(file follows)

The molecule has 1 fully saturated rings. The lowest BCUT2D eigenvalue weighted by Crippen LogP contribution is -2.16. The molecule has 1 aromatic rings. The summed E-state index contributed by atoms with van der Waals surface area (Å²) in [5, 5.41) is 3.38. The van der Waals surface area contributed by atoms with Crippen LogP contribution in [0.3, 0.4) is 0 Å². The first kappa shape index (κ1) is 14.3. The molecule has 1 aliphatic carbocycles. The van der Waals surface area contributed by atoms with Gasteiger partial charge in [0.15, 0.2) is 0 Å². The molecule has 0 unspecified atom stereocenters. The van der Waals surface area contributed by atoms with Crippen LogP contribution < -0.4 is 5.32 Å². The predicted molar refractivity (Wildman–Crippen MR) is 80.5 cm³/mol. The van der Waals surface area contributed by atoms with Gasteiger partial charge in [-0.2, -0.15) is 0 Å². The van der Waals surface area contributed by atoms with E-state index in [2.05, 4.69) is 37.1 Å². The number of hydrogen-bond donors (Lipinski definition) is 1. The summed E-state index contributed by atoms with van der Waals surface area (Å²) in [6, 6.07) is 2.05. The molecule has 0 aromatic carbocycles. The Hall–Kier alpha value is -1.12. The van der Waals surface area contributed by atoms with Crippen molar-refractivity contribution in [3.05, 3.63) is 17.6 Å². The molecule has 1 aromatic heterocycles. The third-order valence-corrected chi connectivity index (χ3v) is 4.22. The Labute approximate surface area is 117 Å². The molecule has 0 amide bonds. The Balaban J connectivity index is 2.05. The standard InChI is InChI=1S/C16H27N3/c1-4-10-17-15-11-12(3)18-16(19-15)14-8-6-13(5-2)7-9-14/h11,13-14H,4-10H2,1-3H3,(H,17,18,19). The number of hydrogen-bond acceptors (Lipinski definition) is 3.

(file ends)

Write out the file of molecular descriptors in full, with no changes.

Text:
The molecule has 1 fully saturated rings. The lowest BCUT2D eigenvalue weighted by Crippen LogP contribution is -2.16. The molecule has 1 aromatic rings. The summed E-state index contributed by atoms with van der Waals surface area (Å²) in [5, 5.41) is 3.38. The van der Waals surface area contributed by atoms with Crippen LogP contribution in [0.3, 0.4) is 0 Å². The first kappa shape index (κ1) is 14.3. The molecule has 1 aliphatic carbocycles. The van der Waals surface area contributed by atoms with Gasteiger partial charge in [0.15, 0.2) is 0 Å². The molecule has 0 unspecified atom stereocenters. The van der Waals surface area contributed by atoms with Crippen LogP contribution < -0.4 is 5.32 Å². The predicted molar refractivity (Wildman–Crippen MR) is 80.5 cm³/mol. The van der Waals surface area contributed by atoms with Gasteiger partial charge in [-0.2, -0.15) is 0 Å². The van der Waals surface area contributed by atoms with E-state index in [2.05, 4.69) is 37.1 Å². The number of hydrogen-bond donors (Lipinski definition) is 1. The summed E-state index contributed by atoms with van der Waals surface area (Å²) in [6, 6.07) is 2.05. The molecule has 0 aromatic carbocycles. The Hall–Kier alpha value is -1.12. The van der Waals surface area contributed by atoms with Crippen molar-refractivity contribution in [3.05, 3.63) is 17.6 Å². The molecule has 1 aromatic heterocycles. The third-order valence-corrected chi connectivity index (χ3v) is 4.22. The Labute approximate surface area is 117 Å². The molecule has 0 amide bonds. The Balaban J connectivity index is 2.05. The standard InChI is InChI=1S/C16H27N3/c1-4-10-17-15-11-12(3)18-16(19-15)14-8-6-13(5-2)7-9-14/h11,13-14H,4-10H2,1-3H3,(H,17,18,19). The number of hydrogen-bond acceptors (Lipinski definition) is 3.